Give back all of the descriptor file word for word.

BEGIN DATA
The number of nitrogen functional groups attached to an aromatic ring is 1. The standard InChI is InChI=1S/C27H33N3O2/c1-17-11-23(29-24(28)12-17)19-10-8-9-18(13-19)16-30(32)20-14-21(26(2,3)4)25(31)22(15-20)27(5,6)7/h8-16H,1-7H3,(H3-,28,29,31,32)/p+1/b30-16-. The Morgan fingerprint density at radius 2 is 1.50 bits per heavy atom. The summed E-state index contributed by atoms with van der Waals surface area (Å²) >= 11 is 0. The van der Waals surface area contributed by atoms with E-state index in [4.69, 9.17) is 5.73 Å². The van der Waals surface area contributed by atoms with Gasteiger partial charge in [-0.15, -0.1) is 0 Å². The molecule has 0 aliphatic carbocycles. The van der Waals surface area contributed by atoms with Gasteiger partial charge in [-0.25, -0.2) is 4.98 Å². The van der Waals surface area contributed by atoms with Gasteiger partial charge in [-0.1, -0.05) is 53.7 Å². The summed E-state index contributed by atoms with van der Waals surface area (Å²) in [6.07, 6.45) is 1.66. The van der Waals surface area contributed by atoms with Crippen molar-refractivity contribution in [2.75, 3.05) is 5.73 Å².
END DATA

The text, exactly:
The number of nitrogen functional groups attached to an aromatic ring is 1. The standard InChI is InChI=1S/C27H33N3O2/c1-17-11-23(29-24(28)12-17)19-10-8-9-18(13-19)16-30(32)20-14-21(26(2,3)4)25(31)22(15-20)27(5,6)7/h8-16H,1-7H3,(H3-,28,29,31,32)/p+1/b30-16-. The Morgan fingerprint density at radius 2 is 1.50 bits per heavy atom. The summed E-state index contributed by atoms with van der Waals surface area (Å²) >= 11 is 0. The van der Waals surface area contributed by atoms with E-state index in [4.69, 9.17) is 5.73 Å². The van der Waals surface area contributed by atoms with Gasteiger partial charge in [-0.15, -0.1) is 0 Å². The molecule has 0 aliphatic carbocycles. The van der Waals surface area contributed by atoms with Gasteiger partial charge in [-0.25, -0.2) is 4.98 Å². The van der Waals surface area contributed by atoms with Gasteiger partial charge in [-0.1, -0.05) is 53.7 Å². The summed E-state index contributed by atoms with van der Waals surface area (Å²) in [6.07, 6.45) is 1.66. The van der Waals surface area contributed by atoms with Crippen molar-refractivity contribution in [2.75, 3.05) is 5.73 Å².